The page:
Are you aware of what is fear-based motivation?
Has your boss ever threatened you that if you don’t do what it takes to get the job done you will be fired? Have you tried to quit smoking out of fear for your health? Have you ever started a strict diet because you were afraid of what your body would look like with these extra kilos?
If the answer to one of the questions above is yes this means that you have used fear as a motive for you to do something.
Fear is something normal and it is related to human nature. Fear could be thought of as a defense mechanism that can alert us in case of possible danger.
If we see someone pointing a gun at us, fear would alert us to react in some way. We might for example scream, start running away, find someplace to cover ourselves, attack the possible shouter or even freeze out of fear.
Although acting sometimes out of fear could turn out in a positive outcome, there are several other times that fear-based motivation does not seem to work that well.
Fear-Based Motivation in Workplace Environment
Fear used to be a well-known practice in workplace environments, and in some cases it still is. It was a common belief that managers had to evoke fear in their employees to achieve better performance. They thought that this way they would get faster and better results.
Employees out of fear of losing their job or being replaced would strive to make it happen. But what would the outcome be for an employee if he/she had to work constantly in an environment that is based on this kind of fear?
This kind of working environment is toxic and negative and nobody would be willing to spend his/her life in one. It is the kind of environment that inspires people to escape from.
These fear-based tactics might provide short-term results but long term the employees would be unhappy. Employees would be full of stress and negativity, and they will possibly deal with burnout. Fear could lead employees to panic, loss of their creativity and imagination, and loss of their ability to learn.
Employees sooner or later would decide to explore their options and realize that there are also other choices available.
Unfortunately, hardly ever, employers understand that their tactic is wrong. They usually think that it was something that employees did wrong and that is why they decide to leave.
“There is a quarter century of research that shows how people feel at work has a direct and powerful influence on how they perform.”Sigal Barsade
Fear-Based Motivation for Better Health
We all know stories of people who found out that their health is in danger if they continue smoking. Some others because they continue having an unhealthy lifestyle, eat junk food, and don’t exercise at all. In some cases, they might even have had a near-death experience, like a stroke, or had to fight cancer and finally recovered.
People who go through something like this, at least at the beginning, are passionate about changing their lifestyle and doing what it takes to protect themselves. Out of fear of what might happen if they don’t they start exercising, watching after their diet, and quitting all their bad habits.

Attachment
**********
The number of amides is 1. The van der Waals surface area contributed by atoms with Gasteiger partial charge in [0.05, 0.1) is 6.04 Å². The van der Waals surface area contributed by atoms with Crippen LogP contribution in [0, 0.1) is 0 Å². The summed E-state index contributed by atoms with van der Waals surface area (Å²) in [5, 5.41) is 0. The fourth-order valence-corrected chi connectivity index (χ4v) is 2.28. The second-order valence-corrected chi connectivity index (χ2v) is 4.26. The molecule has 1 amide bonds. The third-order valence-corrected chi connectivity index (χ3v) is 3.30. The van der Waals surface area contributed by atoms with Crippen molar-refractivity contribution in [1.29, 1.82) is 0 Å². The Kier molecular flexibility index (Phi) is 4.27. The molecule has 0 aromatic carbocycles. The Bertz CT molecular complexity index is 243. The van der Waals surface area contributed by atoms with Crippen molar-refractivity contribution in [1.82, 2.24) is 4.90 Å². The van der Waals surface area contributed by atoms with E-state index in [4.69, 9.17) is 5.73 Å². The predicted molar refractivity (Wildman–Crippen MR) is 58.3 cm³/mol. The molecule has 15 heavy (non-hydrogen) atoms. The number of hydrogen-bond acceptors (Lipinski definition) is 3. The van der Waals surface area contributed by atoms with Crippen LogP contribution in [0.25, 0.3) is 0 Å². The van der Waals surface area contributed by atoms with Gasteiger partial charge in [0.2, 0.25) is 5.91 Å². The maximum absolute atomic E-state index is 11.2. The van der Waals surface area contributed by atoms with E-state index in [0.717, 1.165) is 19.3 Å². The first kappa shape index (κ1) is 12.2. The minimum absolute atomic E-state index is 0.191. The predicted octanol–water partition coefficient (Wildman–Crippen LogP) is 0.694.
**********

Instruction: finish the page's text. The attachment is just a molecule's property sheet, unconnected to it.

Fear in this case works as a motivator and works well enough to start doing good things for themselves for a few weeks or even months. But only that. Fear is an effective motivator for a short-term period while results only come long term.
Fear alone is not able to inspire motivation in long term and that is because fear when lasts for too long tires you and makes you want to give up on your goals.
Alternative Approaches to Fear-Based Motivation
The “if you don’t do this you will get fired” could be easily replaced with “If you have this ready on time you might get a bonus – a raise – a promotion”. The first sentence evokes fear which results in negativity and stress. The second sentence evokes hope which results in positive emotions. Hope can breed happiness and confidence.
While fear might put you on the move to start something, it will not help you keep going. Love on the other hand could prove to be the fuel that can keep the motive alive and help you keep moving. Quitting a bad habit because you love yourself and want the best for him is healthier than quitting it because you are afraid of a stroke, cancer or bad body looks.
3. Joy and Pleasure
Whatever it is that you use fear to motivate you, try to find something that offers you joy and find pleasure in it. If the fear of bad health motivates you to exercise, find a form of exercise that you enjoy, like dancing or even just walking. If you need to start eating healthier, discover healthy foods that you like. Yes, there are some of those!
To do something out of fear or just because we have to will never offer us the passion needed to stay committed. Only If you start enjoying your life changes you will be able to keep them long term.
Fear is necessary to motivate you to protect yourself in case of danger, but fear is not a good motive when it comes to life goals or career goals. For long term goals fear-based motivation sets you in a condition of constant fear and stress that could harm your body and mind.
Fear-based motivation is strongly related to negative thinking. This means that is focused on the wrong thing or on what could go wrong. This kind of thinking prevents us from looking at the bright side of things, at what is right or what might go great.
We are afraid of the outcome while we could anticipate for it. Things might go wrong, but things might also go great. Why should we focus on the negative and not see the bigger picture instead?
“Be not afraid of life. Believe that life is worth living, and your belief will help create the fact.”William James
I would like to read your thoughts on this. Have you ever used fear based motivation for a long term goal? How did it go?